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Sat 5 May 2007 12:00 AM

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TAV walks off U-Bora over contract dispute

Contractor decides to leave Business Bay project behind after clause changes were "refused".

Turkish contractor TAV Gulf has turned its back on the US $190 million (AED690 million) contract to construct the U-Bora tower in Business Bay, which it was awarded last month.

Even though TAV Gulf was given the letter of intent, it did not sign the contract.

South Korea's Bando Engineering and Construction is the developer and project manager.

A source close to the project told
Construction Week

that the letter of intent was given to TAV Gulf at the end of March.

But after analysing the contract conditions, the company asked the client for changes to be made, which were refused.

"Between the time of receiving the letter of intent and signing the contract, the market had changed considerably, so we asked them to reconsider a few clauses but they wouldn't hear of it," said the source.

The move comes at a time when contractors in the region are looking for a change in the way contracts are drawn up.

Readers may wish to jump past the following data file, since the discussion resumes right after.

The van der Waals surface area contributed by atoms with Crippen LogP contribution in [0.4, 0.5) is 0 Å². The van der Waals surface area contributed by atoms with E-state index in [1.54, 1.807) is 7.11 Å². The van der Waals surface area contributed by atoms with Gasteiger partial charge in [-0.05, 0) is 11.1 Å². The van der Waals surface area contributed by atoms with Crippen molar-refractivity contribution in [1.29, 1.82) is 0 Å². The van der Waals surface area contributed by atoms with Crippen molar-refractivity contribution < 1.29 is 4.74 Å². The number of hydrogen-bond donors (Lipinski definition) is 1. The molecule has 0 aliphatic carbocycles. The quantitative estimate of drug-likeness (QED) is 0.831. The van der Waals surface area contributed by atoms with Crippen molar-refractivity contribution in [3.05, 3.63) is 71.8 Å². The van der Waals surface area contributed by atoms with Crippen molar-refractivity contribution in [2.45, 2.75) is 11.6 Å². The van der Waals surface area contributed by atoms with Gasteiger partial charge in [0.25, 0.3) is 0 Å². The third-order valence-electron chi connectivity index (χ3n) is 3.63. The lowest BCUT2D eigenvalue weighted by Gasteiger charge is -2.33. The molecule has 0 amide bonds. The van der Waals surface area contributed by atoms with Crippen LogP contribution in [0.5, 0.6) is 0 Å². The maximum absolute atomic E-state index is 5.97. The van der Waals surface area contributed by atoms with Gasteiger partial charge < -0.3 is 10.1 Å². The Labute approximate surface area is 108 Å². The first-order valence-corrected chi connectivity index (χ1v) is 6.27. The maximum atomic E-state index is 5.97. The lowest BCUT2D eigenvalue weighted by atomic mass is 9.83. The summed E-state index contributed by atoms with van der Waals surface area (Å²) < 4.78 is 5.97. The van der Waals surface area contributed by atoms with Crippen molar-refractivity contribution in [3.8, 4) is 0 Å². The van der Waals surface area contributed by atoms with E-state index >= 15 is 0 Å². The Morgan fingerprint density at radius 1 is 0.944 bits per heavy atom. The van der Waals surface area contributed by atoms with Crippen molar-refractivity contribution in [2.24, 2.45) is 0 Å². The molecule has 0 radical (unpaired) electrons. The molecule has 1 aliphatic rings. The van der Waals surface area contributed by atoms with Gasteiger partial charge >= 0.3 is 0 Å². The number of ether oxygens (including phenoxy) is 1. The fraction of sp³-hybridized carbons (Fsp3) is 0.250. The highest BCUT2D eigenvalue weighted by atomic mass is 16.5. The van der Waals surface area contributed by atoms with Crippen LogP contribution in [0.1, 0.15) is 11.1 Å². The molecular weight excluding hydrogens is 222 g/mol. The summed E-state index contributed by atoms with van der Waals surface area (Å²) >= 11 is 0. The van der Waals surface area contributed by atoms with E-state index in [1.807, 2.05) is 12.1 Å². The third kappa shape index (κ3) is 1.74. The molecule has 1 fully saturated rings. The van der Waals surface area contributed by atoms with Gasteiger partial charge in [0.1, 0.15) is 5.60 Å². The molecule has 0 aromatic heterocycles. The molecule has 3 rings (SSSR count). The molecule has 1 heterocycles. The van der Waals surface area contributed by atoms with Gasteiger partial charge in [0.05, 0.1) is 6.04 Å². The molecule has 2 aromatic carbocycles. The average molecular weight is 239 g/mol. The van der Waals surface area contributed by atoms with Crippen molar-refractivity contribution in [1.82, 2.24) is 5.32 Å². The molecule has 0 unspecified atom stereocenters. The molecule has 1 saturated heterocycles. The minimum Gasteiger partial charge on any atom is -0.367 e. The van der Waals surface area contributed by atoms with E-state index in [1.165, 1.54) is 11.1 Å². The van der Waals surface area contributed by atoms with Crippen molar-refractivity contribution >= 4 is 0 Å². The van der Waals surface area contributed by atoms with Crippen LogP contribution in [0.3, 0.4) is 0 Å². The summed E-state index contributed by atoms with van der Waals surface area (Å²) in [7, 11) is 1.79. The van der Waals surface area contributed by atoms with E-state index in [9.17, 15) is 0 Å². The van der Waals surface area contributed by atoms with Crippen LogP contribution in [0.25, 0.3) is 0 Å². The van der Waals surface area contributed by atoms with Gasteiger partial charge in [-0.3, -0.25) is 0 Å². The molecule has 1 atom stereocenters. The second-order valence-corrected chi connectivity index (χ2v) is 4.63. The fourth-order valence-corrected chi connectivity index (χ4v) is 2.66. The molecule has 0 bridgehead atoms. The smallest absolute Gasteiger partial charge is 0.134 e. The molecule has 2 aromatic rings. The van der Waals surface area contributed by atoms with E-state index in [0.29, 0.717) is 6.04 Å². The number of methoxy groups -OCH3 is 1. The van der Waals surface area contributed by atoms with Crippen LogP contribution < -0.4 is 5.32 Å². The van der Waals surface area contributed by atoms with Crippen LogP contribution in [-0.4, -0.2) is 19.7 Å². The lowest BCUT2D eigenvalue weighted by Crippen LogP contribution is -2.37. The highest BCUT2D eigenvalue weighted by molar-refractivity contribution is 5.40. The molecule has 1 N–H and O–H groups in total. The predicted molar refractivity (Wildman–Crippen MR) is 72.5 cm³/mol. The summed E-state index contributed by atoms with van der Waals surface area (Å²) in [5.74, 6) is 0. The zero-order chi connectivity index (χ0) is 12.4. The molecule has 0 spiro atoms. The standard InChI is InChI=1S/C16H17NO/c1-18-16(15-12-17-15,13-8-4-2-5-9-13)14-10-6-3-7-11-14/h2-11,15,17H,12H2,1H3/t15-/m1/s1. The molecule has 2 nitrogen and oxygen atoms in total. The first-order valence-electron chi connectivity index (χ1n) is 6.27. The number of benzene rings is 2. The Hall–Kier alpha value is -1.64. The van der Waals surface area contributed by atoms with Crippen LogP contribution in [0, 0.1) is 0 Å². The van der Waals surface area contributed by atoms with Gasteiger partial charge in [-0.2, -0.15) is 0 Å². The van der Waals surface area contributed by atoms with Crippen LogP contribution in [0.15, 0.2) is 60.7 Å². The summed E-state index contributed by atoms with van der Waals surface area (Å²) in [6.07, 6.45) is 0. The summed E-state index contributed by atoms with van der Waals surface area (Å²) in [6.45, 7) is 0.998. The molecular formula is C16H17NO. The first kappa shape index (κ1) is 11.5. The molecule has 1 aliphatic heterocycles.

"There were many issues with the contract that we weren't happy with," said Selim Larlar, branch office manager, TAV Gulf.

"We reviewed the contract after we won it and made our recommended changes, but they refused to make those changes so we decided that it wasn't worth our while.

"One factor was that we wanted to use quality engineers with sound qualifications but they would cost more and the client didn't want that, they wanted us to use engineers that they recommended, whose qualifications weren't up to our standards."

When
CW

contacted Atheek Ahmed, spokesperson for Bando Engineering and Construction, he said: "We have no comment at this time."

Other contractors in the industry claim that commonly used ‘lump sum' contracts favour the client over the contractor, resulting in the contractor bearing all the risk. "Contracts here tend to be a little unfair and biased and all the risk is put on the contractor," said Bishoy Azmy, deputy general manager, ASGC.

"I think it's time that a ‘cost-plus' method is adopted. It's more transparent and protects the client against the current practice of inflated quotations and saves the contractor from taking on all the risk.

"With the lump sum method, if everything goes well, the contractor makes good money but if something goes wrong the contractor can run into heavy losses. But with Dubai becoming more global, with more international companies coming into town and bigger projects being announced, it is important for the industry to adopt a more intelligent method of working together."

Azmy added that a contractor is not bound to accept the contract on receiving a letter of intent. "Negotiations over contract clauses happen right until the contract is actually signed," he said.

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